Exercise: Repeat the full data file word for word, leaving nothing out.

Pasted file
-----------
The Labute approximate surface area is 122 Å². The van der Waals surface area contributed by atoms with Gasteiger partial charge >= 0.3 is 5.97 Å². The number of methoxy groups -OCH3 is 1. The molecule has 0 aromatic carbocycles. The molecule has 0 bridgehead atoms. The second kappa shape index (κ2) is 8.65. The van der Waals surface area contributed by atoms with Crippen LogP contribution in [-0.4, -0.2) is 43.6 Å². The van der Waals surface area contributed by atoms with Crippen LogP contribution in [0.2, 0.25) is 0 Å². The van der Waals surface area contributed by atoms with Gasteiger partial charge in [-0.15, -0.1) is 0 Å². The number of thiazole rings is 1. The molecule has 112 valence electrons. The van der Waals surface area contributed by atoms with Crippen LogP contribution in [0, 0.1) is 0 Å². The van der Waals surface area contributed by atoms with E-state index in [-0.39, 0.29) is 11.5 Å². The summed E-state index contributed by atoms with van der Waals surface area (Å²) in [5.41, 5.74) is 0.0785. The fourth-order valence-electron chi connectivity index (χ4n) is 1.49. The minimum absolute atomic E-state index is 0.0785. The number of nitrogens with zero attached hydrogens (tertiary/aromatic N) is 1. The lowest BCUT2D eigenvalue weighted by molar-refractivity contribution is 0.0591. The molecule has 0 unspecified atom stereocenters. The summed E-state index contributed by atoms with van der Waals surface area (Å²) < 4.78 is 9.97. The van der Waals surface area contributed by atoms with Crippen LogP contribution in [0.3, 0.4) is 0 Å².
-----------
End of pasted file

The Labute approximate surface area is 122 Å². The van der Waals surface area contributed by atoms with Gasteiger partial charge >= 0.3 is 5.97 Å². The number of methoxy groups -OCH3 is 1. The molecule has 0 aromatic carbocycles. The molecule has 0 bridgehead atoms. The second kappa shape index (κ2) is 8.65. The van der Waals surface area contributed by atoms with Crippen LogP contribution in [-0.4, -0.2) is 43.6 Å². The van der Waals surface area contributed by atoms with Crippen LogP contribution in [0.2, 0.25) is 0 Å². The van der Waals surface area contributed by atoms with Gasteiger partial charge in [-0.15, -0.1) is 0 Å². The number of thiazole rings is 1. The molecule has 112 valence electrons. The van der Waals surface area contributed by atoms with Crippen LogP contribution in [0, 0.1) is 0 Å². The van der Waals surface area contributed by atoms with E-state index in [-0.39, 0.29) is 11.5 Å². The summed E-state index contributed by atoms with van der Waals surface area (Å²) in [5.41, 5.74) is 0.0785. The fourth-order valence-electron chi connectivity index (χ4n) is 1.49. The minimum absolute atomic E-state index is 0.0785. The number of nitrogens with zero attached hydrogens (tertiary/aromatic N) is 1. The lowest BCUT2D eigenvalue weighted by molar-refractivity contribution is 0.0591. The molecule has 0 unspecified atom stereocenters. The summed E-state index contributed by atoms with van der Waals surface area (Å²) < 4.78 is 9.97. The van der Waals surface area contributed by atoms with Crippen LogP contribution in [0.3, 0.4) is 0 Å².